Mi Casa restaurant was an unexpected find. Mi Casa means "my home" in Spanish. When we got back to the hotel from our first day's adventures, I immediately went in search of a restaurant, since the Centenario dining room is not open for dinner. Small Mexican towns are often thin on restaurants because most people eat with their families. In addition, many have too little disposable money to go out to eat, except at small taco stands and the like. I walked all the way around the plaza and scoured some of the side streets with no success. Discouraged, I returned to the hotel. I decided to climb up to the mirador (look-out area) on the roof to enjoy the lights of the city at night. Peering over the edge of the wall to the street below, I spotted Restaurant Mi Casa--right across the street! It lived up to its homey name and served a delicious variety of traditional Mexican dishes. I tried the pozole and sopes. Pozole (po-so-lay) is sort of a thick stew, made with pieces of pork and corn with a tomato base and spiced with chile. Often, Mexicans will prepare a big pot of steaming pozole when they are expecting guests and dish it out as they arrive. A sope (so-pay) is a sort of miniature pizza, about 4" across, cooked by dipping it in hot oil. Sopes come with a variety of toppings including cheese, onions, and ground meat of various kinds. Although the proprietors seemed a bit astonished at the sudden appearance of a dozen hungry foreigners, they recovered quickly and all of us came away with full and happy stomachs.

Just west of town is a lovely lake, the location of another great restaurant. The lake is less than a mile west of town on Highway 4, the main highway that runs along the northern outskirts of Etzatlán. For a Google map showing the lake's location, click here. Like many of Jalisco's lakes, this one has a large colony of lirio, or water hyacinth, an invasive species. Pretty, but fast growing, it doubles its population every two weeks. One plant can become a million separate plants in an amazingly short time. Lirio is also extremely hard to extirpate. 19th Century hacendados brought lirio into the area as decorative plants for their garden ponds and Jalisco has been fighting it ever since. Even so, the lake is lovely and home to a variety of bird life, most especially white egrets.

La Gaviota is one of a string of restaurants built along the lakeshore. La Gaviota (the seagull) is open-air, with a palapa (palm frond) roof. Our guides from the tourist office recommended this place, and it turned out to be an excellent suggestion. The day was crystal clear and sunny, with the deep blue sky reflecting beautifully on the lake.

Once again, an astonished restaurant staff hustled to accommodate us. We arrived about noon for lunch, but Mexicans tend eat their comida after 2 pm, so the staff had to rush a bit to set up for us. No matter, they were clearly glad for the business of 15 paying customers (our 12, plus 2 guides and an interpreter). Everywhere we went in Etzatlán, we were treated royally. With a little help from us, the staff pulled a long row of tables together and soon the waiter was taking orders. There were lots of choices on the menu, but seafood seemed to predominate. Although most of the food was Mexican-style, I noticed that the ubiquitous cheeseburger was also present. The prices seemed very reasonable.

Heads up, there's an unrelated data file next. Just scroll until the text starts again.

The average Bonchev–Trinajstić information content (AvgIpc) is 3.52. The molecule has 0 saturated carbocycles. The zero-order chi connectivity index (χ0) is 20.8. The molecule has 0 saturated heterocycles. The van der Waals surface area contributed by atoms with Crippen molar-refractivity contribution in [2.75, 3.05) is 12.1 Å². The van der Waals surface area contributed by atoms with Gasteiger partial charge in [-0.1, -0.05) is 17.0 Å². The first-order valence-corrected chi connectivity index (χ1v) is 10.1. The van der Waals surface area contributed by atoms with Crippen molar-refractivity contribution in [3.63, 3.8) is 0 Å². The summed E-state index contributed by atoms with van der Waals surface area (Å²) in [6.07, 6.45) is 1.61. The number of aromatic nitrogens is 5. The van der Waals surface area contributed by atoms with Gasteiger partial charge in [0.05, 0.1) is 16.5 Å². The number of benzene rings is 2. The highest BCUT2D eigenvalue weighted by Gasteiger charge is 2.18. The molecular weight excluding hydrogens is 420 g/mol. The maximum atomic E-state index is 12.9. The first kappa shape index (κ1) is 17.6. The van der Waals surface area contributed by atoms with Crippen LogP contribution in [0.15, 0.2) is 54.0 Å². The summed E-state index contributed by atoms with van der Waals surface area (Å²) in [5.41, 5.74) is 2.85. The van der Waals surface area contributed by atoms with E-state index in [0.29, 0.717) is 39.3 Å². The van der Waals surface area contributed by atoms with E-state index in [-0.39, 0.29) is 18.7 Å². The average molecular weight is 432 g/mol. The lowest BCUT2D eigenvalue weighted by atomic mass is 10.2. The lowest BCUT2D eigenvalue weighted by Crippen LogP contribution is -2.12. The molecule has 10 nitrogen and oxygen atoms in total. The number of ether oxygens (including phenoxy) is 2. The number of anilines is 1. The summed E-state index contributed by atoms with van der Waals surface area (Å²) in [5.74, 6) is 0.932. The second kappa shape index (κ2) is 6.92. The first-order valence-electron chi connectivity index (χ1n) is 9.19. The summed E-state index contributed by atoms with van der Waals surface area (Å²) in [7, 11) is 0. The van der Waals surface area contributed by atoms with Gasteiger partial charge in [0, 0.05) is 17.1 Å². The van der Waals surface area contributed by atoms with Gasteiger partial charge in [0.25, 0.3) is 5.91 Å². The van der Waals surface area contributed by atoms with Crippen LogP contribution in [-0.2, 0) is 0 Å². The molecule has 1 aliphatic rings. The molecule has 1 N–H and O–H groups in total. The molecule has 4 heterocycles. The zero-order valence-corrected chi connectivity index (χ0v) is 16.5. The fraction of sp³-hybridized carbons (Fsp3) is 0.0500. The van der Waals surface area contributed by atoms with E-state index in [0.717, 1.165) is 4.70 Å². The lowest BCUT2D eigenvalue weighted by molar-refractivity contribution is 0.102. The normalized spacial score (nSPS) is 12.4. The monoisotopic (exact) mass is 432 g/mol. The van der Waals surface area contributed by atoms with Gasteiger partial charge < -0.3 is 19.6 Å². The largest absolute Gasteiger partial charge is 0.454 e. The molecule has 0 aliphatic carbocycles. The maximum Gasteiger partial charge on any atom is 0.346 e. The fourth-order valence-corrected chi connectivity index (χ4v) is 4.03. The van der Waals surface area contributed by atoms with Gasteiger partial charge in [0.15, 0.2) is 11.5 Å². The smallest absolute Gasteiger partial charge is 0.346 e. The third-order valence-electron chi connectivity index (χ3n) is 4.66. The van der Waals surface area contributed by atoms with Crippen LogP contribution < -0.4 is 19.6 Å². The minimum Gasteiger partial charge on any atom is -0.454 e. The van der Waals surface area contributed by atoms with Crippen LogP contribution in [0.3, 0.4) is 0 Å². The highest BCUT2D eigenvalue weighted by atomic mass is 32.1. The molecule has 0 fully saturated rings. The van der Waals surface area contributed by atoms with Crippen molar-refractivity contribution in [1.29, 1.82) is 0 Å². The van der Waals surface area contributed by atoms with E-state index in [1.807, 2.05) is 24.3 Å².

Above, a silent evesdropper swung on his trapeze. There were lots of fun decorations hanging from La Gaviota's ceiling, including this brightly-painted paper maché macaw. This guy looks like a lot of others I saw craftspeople creating in Tonalá, a major crafts area of Guadalajara.

Getting "the scoop" from our guides. Sharon (lt.) listens intently as Juan Pablo Ochoa (rt.) translates for Etzatlán's official historian Carlos E. Parra Ron (middle). As I was setting up for the trip, I decided to see if the Oficina de Turisimo could help. My email exchanges with Lupita in the office seemed to indicate they would, but my Spanish is still shaky. This being Mexico, I wasn't entirely sure what to expect. We were overwhelmed by the response. Not only did they provide Carlos, but Lupita came along to make sure everything went smoothly. I had requested a translator and they provided Juan Pablo on the first day and his sister Ana on the second. Both spoke excellent English and were a great help since Carlos speaks no English, although he is very good on local history. Before we all parted company at the end of the trip, we gave them each a generous tip. We had been charged nothing for their services and they had really gone the "extra mile" for us. I also wrote a nice "thank you" email to each of them and sent another to the municipal president thanking him for providing such fine and helpful staff.

Oh! And about La Gaviota's food... This was one of several styles of shrimp served. It tasted as good as it looks. After munching on the antojitos (appetizers) and consuming the main course, we practically waddled out of the restaurant. 

This concludes Part 2 of my Etzatlán Adventure. In Part 3, we'll take a little tour through the Parroquia church and the Capuchina Convent to see their lovely architecture and some of the 16th Century artifacts preserved in these colonial religious sites. I hope you have been enjoying this series so far, and that it spurs you to visit Etzatlán, if you get down this way. If you could like to leave a comment, please do so in the Comments section below, or email me directly.

If you leave a question in the Comments section, PLEASE leave your email address so I can respond.

Hasta luego, Jim